Women Supervising and Writing Doctoral Theses : Walking on the Grass
Walking on the Grass brings to life women's experiences during their doctoral study and the experiences of women who supervise doctoral students. Sensations, reflections, and imaginations emerge through memories, histories, and different ways of narrating academic journeys. This book examines in depth, the emotional and embodied nature of writing, supervising, and inter-subjective learning. It makes visible ethics of care required in that liminal space in which supervisors and doctoral scholars work to shape and give confidence to the becoming academic. The book works through the politics of gender, sexuality, age, class, and ethnicity to understand meanings inherent in doctoral and supervisory relationships, reasons for entering academe, and how academic writing obtains form and content. The significance of the book is its contribution to understanding academic thesis writing as complex emotional and embodied gendered labor rather than an instrumental activity in which to earn the title of Doctor of Philosophy.
- Hardback | 158 pages
- 152.4 x 226.06 x 17.78mm | 340.19g
- 09 Apr 2015
- Lexington Books
- Lanham, MD, United States
- black & white illustrations
Table of contents
1. Introduction: Daring to Walk on the Grass Lia Bryant and Katrina Jaworski 2. Honor Bound Lia Bryant 3. Passionate Activism as Academic Labour: The Emotional Body of Pedagogical Politics Christine Beasley and Katrina Jaworski 4. 'Cutting the Mustard': Standing your Ground in the Process of Producing Doctoral Dissertations Judith Gill 5. Stuck Between Two Languages: The Ethics of Writing a Doctoral Dissertation in the English Language Katrina Jaworski 6. Caring Labor and Caringscapes at the Margins of Academic Work Valerie Adams 7. Safe to Feel Vulnerable: The Emotional Space of the Doctoral Supervisory Relationship Marg Rowntree 8. The Liminal Space of PhD Candidature: Becoming Doctor Mary-Helen Ward 9. Conclusion: Walking on the Grass 84 Years Later Katrina Jaworski and Lia Bryant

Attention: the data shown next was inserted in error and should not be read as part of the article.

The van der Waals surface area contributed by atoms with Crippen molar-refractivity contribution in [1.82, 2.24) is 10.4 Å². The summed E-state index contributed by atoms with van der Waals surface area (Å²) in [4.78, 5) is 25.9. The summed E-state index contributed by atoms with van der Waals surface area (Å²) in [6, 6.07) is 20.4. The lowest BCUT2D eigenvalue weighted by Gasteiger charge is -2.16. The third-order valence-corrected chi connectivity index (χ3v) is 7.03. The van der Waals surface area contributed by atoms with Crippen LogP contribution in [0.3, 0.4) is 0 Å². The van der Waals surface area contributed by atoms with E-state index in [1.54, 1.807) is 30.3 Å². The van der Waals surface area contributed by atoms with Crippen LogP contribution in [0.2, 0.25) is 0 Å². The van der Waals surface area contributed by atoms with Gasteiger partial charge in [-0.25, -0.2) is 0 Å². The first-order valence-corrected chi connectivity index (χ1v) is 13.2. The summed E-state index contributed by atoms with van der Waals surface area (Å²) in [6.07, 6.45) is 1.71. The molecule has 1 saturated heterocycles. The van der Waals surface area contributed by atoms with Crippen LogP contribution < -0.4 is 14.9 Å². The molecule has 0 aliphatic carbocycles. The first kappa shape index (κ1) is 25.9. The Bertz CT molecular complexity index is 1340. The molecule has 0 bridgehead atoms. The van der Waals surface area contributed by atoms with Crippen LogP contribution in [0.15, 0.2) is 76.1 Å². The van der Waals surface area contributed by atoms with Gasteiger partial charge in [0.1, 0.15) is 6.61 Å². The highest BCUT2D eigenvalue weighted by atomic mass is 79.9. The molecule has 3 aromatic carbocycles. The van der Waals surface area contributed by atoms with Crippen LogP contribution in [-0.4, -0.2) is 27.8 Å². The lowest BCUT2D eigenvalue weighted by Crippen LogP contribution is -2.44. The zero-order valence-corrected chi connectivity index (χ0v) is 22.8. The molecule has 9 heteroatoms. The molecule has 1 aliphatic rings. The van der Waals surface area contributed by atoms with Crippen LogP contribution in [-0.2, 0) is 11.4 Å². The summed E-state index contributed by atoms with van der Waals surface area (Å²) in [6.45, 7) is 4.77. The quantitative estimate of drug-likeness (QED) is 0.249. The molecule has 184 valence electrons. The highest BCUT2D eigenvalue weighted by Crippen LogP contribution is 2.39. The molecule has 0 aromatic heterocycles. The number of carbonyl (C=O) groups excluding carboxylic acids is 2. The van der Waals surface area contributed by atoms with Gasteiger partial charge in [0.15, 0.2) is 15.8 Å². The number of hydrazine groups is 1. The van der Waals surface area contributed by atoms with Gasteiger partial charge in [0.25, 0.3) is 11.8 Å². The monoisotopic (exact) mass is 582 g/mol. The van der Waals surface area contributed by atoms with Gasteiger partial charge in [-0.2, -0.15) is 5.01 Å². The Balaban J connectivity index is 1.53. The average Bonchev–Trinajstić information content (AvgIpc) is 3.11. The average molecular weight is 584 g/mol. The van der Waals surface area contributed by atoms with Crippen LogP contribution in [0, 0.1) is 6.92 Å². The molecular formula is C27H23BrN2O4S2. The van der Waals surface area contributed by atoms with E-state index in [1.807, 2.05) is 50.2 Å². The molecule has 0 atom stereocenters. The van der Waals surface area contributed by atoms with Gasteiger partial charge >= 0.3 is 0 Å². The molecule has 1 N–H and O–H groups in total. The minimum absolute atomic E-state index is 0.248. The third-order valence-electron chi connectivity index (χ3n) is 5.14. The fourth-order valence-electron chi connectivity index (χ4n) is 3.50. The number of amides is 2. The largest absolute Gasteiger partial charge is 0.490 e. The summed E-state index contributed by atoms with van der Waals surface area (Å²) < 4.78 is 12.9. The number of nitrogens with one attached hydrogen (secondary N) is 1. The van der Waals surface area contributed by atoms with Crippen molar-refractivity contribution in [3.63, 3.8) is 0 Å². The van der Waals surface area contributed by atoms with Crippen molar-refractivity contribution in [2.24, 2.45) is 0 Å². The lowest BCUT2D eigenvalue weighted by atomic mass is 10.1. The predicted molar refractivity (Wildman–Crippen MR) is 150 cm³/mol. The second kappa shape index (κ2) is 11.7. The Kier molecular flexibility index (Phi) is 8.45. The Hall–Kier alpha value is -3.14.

[T]his book may be of interest to those who want to learn more about women's 'journeys of transition or transgression into academe', particularly in the Australian context, and to those interested in gender and comparative education studies. Association for Feminist Anthropology Through a series of methodologically innovative and theoretically insightful chapters, authors take the typically overlooked or muted emotional and affective dimensions of doctoral training and place them at the fore. In doing so they produce a rich and unique collection which challenges, complicates and enlivens our understanding of what it means to be a doctoral student or doctoral supervisor in the contemporary neoliberal university. -- Barbara Pini, Griffith University Students, researchers and teachers will be inspired by this book and by its lively attention to some of the less recognised issues and inequalities faced by women academics at every stage of their career. The book helps to challenge taken for granted and invisible assumptions about the gendering of the academy, opening up spaces for doing things differently and encouraging us to follow Virginia Woolf in 'walking on the grass'. -- Jo Little, University of Exeter
About Katrina Jaworski
Lia Bryant is associate professor in sociology and social work and director for the Centre for Social Change in the School of Psychology, Social Work and Social Policy, University of South Australia. Katrina Jaworski is lecturer in the School of Communication and International Studies, University of South Australia. She is also a visiting research fellow at the School of History and Politics, University of Adelaide.